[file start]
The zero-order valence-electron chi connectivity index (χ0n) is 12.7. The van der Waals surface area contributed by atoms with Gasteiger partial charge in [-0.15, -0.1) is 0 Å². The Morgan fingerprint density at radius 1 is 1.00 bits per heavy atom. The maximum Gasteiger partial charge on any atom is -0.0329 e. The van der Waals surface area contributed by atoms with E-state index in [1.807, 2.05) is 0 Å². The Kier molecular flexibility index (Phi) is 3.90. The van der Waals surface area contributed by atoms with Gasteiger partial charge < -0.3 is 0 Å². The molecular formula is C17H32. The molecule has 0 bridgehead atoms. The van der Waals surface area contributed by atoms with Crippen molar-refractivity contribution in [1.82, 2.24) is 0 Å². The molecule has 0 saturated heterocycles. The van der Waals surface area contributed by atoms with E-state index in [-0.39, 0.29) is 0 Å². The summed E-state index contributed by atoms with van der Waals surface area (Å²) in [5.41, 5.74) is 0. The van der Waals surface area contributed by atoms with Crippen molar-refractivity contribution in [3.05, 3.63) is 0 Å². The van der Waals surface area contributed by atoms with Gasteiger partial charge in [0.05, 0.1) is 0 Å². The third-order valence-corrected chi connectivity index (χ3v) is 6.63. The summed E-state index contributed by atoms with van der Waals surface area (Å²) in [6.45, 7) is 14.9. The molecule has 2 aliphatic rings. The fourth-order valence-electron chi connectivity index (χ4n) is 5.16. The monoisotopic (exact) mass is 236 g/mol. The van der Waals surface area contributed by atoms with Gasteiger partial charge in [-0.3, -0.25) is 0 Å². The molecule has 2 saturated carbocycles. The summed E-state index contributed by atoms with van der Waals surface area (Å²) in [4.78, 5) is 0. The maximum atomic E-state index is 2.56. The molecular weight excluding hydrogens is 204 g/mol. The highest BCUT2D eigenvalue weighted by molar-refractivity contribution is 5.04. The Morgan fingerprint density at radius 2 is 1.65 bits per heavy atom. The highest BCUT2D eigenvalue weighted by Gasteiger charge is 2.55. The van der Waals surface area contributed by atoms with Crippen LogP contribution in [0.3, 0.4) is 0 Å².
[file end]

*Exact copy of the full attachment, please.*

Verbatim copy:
The zero-order valence-electron chi connectivity index (χ0n) is 12.7. The van der Waals surface area contributed by atoms with Gasteiger partial charge in [-0.15, -0.1) is 0 Å². The Morgan fingerprint density at radius 1 is 1.00 bits per heavy atom. The maximum Gasteiger partial charge on any atom is -0.0329 e. The van der Waals surface area contributed by atoms with E-state index in [1.807, 2.05) is 0 Å². The Kier molecular flexibility index (Phi) is 3.90. The van der Waals surface area contributed by atoms with Gasteiger partial charge < -0.3 is 0 Å². The molecular formula is C17H32. The molecule has 0 bridgehead atoms. The van der Waals surface area contributed by atoms with Crippen molar-refractivity contribution in [1.82, 2.24) is 0 Å². The molecule has 0 saturated heterocycles. The van der Waals surface area contributed by atoms with E-state index in [-0.39, 0.29) is 0 Å². The summed E-state index contributed by atoms with van der Waals surface area (Å²) in [5.41, 5.74) is 0. The van der Waals surface area contributed by atoms with Crippen molar-refractivity contribution in [3.05, 3.63) is 0 Å². The van der Waals surface area contributed by atoms with Gasteiger partial charge in [0.05, 0.1) is 0 Å². The third-order valence-corrected chi connectivity index (χ3v) is 6.63. The summed E-state index contributed by atoms with van der Waals surface area (Å²) in [6.45, 7) is 14.9. The molecule has 2 aliphatic rings. The fourth-order valence-electron chi connectivity index (χ4n) is 5.16. The monoisotopic (exact) mass is 236 g/mol. The van der Waals surface area contributed by atoms with Gasteiger partial charge in [-0.3, -0.25) is 0 Å². The molecule has 2 saturated carbocycles. The summed E-state index contributed by atoms with van der Waals surface area (Å²) in [4.78, 5) is 0. The maximum atomic E-state index is 2.56. The molecular weight excluding hydrogens is 204 g/mol. The highest BCUT2D eigenvalue weighted by molar-refractivity contribution is 5.04. The Morgan fingerprint density at radius 2 is 1.65 bits per heavy atom. The highest BCUT2D eigenvalue weighted by Gasteiger charge is 2.55. The van der Waals surface area contributed by atoms with Crippen LogP contribution in [0.3, 0.4) is 0 Å².